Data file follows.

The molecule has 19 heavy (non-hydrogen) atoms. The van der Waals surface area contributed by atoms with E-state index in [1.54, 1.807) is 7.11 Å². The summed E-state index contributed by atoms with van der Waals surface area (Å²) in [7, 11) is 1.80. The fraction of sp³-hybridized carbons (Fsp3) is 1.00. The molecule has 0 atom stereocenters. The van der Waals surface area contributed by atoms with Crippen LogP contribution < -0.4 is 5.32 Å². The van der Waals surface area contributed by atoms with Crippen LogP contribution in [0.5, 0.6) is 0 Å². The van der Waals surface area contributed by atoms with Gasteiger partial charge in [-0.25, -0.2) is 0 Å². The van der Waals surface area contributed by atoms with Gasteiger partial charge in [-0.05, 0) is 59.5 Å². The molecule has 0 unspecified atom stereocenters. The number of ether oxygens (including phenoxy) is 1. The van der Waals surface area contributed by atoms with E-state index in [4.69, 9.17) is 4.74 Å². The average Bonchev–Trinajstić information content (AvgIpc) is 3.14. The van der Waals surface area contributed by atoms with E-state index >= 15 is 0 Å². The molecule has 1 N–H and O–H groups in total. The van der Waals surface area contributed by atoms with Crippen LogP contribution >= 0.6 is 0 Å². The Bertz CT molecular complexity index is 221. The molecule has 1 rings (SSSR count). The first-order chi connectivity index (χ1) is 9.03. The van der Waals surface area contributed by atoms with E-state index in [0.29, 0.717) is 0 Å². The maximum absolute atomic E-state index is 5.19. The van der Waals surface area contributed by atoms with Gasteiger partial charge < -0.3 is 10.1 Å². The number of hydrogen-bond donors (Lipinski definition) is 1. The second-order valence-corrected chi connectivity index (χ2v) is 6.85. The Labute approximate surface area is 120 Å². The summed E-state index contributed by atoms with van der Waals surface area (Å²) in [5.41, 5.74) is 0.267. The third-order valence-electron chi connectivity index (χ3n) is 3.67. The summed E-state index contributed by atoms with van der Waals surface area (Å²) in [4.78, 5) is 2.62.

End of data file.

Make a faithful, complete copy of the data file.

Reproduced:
The molecule has 19 heavy (non-hydrogen) atoms. The van der Waals surface area contributed by atoms with E-state index in [1.54, 1.807) is 7.11 Å². The summed E-state index contributed by atoms with van der Waals surface area (Å²) in [7, 11) is 1.80. The fraction of sp³-hybridized carbons (Fsp3) is 1.00. The molecule has 0 atom stereocenters. The van der Waals surface area contributed by atoms with Crippen LogP contribution < -0.4 is 5.32 Å². The van der Waals surface area contributed by atoms with Crippen LogP contribution in [0.5, 0.6) is 0 Å². The van der Waals surface area contributed by atoms with Gasteiger partial charge in [-0.25, -0.2) is 0 Å². The van der Waals surface area contributed by atoms with Gasteiger partial charge in [-0.05, 0) is 59.5 Å². The molecule has 0 unspecified atom stereocenters. The number of ether oxygens (including phenoxy) is 1. The van der Waals surface area contributed by atoms with E-state index in [4.69, 9.17) is 4.74 Å². The average Bonchev–Trinajstić information content (AvgIpc) is 3.14. The van der Waals surface area contributed by atoms with E-state index >= 15 is 0 Å². The molecule has 1 N–H and O–H groups in total. The van der Waals surface area contributed by atoms with Crippen LogP contribution >= 0.6 is 0 Å². The Bertz CT molecular complexity index is 221. The molecule has 1 rings (SSSR count). The first-order chi connectivity index (χ1) is 9.03. The van der Waals surface area contributed by atoms with E-state index in [0.29, 0.717) is 0 Å². The maximum absolute atomic E-state index is 5.19. The van der Waals surface area contributed by atoms with Gasteiger partial charge < -0.3 is 10.1 Å². The number of hydrogen-bond donors (Lipinski definition) is 1. The second-order valence-corrected chi connectivity index (χ2v) is 6.85. The Labute approximate surface area is 120 Å². The summed E-state index contributed by atoms with van der Waals surface area (Å²) in [5.41, 5.74) is 0.267. The third-order valence-electron chi connectivity index (χ3n) is 3.67. The summed E-state index contributed by atoms with van der Waals surface area (Å²) in [4.78, 5) is 2.62.